How Do Mass Media Influence Public Opinion?

Updated: Jul 31

Mass media has come to play a huge role in our daily lives; this is something that has been more noticeable than ever during the Coronavirus pandemic, with millions of people turning to the media for information on the virus. But how do mass media influence public opinion?🤔🤔


Mass media can affect many aspects of human life, as Wikipedia tells us. This includes, but is not limited to, influencing the way people vote, changing the way someone thinks about a topic, or providing us with information we may not have had access to without the mass media.


Encyclopaedia Britannica says that despite potentially having less impact on public opinion than our social environments, the mass media is still hugely significant in shaping our core beliefs. The media focus our attention on a particular individual or event, and from this reporting, public opinion begins to form. Makes sense, right?💡💡


Read our post on 5 media monitoring tools for tech entrepreneurs here.


AGENDA-SETTING

According to The Quad, the agenda-setting theory is one of the primary ways in which the mass media influence public opinion. The theory basically says that the more something is covered by the mass media, the more the audience will regard the issue as important – particularly if it’s an issue being widely covered by national news outlets.📰📰


Agenda-setting happens through the process of accessibility. Accessibility means that the more frequently and prominently an issue is covered, the more it will stick in the audience’s mind, and that’s how it begins to shape public opinion. It essentially creates a lasting memory of the mass media’s perspective of a topic, and this then has a powerful impact on what a person’s own opinion becomes of that topic.


Read about how to raise your profile online and in the media here.



SHAPING OUR POLITICAL BELIEFS

The mass media are central to politics in the sense that they can influence our political beliefs to an enormous extent, which links back to the agenda-setting theory – the more a political party or figure is covered in a certain light by the mass media, the more public opinion will be shaped by this perception. It is often said that the mass media are the “fourth branch of government” in democratic countries. 📈📈


The mass media are particularly effective at affirming existing political beliefs; this is because people often follow a certain source of mass media which they believe to be aligned with their core beliefs, and as a result, their political beliefs begin to develop according to what is fed to them by this source. Audiences tend to trust what the press are telling them, and therefore they feel comfortable growing their beliefs based on what the media sources report on.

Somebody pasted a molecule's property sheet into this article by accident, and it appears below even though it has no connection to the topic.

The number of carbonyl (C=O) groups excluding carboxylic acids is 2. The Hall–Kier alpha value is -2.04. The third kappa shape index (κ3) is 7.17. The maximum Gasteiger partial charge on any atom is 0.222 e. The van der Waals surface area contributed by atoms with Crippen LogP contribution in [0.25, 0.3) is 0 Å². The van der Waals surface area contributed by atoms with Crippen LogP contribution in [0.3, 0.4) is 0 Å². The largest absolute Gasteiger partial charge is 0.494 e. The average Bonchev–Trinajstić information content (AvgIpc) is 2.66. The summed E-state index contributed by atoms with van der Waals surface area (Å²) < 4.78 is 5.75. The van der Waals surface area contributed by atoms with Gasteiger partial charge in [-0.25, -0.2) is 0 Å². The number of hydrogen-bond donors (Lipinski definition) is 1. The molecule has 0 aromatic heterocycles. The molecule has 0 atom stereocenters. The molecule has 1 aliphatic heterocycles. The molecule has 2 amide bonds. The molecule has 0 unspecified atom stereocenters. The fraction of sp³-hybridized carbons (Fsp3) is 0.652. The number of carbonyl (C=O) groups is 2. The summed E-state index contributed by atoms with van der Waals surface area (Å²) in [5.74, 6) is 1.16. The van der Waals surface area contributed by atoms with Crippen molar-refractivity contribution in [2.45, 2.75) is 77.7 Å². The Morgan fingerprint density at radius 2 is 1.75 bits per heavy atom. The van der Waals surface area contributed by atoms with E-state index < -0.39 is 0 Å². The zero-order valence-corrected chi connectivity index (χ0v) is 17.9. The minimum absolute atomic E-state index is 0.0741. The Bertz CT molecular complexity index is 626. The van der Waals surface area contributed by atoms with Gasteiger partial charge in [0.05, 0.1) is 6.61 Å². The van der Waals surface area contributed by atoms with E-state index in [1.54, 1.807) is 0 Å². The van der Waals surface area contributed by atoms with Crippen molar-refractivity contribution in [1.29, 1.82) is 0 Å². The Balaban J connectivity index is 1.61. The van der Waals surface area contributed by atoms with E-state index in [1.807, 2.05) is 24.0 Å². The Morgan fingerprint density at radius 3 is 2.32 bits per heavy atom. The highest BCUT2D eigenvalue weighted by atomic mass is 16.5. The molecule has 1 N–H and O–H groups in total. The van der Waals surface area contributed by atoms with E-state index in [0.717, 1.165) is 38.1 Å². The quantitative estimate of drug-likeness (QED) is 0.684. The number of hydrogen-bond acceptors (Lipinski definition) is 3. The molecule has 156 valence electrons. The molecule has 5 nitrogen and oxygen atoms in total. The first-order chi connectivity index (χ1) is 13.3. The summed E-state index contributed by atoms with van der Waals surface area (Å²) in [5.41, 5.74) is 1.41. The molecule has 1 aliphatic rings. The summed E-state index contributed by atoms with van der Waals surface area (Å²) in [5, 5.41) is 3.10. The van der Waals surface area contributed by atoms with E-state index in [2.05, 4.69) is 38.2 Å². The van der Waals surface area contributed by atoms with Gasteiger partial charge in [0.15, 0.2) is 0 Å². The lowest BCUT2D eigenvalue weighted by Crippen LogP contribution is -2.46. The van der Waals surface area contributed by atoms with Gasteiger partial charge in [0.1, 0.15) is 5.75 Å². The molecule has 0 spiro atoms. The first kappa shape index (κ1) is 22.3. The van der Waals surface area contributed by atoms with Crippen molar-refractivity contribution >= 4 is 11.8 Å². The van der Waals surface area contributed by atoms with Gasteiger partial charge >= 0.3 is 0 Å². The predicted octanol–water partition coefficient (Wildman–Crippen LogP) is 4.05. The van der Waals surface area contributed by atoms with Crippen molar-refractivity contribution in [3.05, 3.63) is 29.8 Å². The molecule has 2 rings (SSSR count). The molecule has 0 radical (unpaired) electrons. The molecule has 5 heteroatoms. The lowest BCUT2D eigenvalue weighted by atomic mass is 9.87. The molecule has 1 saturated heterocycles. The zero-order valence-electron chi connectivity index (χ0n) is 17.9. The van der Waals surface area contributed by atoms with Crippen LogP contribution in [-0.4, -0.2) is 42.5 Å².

Find out 8 ways to make tech startups more visible in the media here.


Problems can arise when mass media outlets back one particular political party, as this can lead to immense bias and therefore shape public opinion to unfairly advantage a particular party or individual. For example, as Democratic Audit tells us, in the UK many of the major press sources support the Conservative Party, whereas far fewer support the Labour Party or any of the other political parties, meaning that the Conservatives have a strong advantage in that they are more likely to be shown in a positive light than their competitors are.💼💼


So how do we remove the problem of bias from the mass media? The best way to do so is to have news sources which are publicly-owned, such as the BBC, as this means that they are held at arm's length from any particular political party’s influence. This allows them to maintain a non-biased opinion, and is the best way of painting a true picture to the general public, says the International Journalists’ Network, as it allows people to form an opinion based off an impartial view, meaning there is far less manipulation of public opinion than there may be in privately-owned press.


About the author

Lola is a copywriter and journalist trainee who has written on topics ranging from travel to marketing. She recently graduated with a First Class Honours degree in Hispanic Studies, and is going on to study a Masters in International Journalism. Lola speaks 4 languages and has lived in 4 countries. Her personal travel and lifestyle blog has over 6,000 all-time views.

Find Lola on LinkedIn here.





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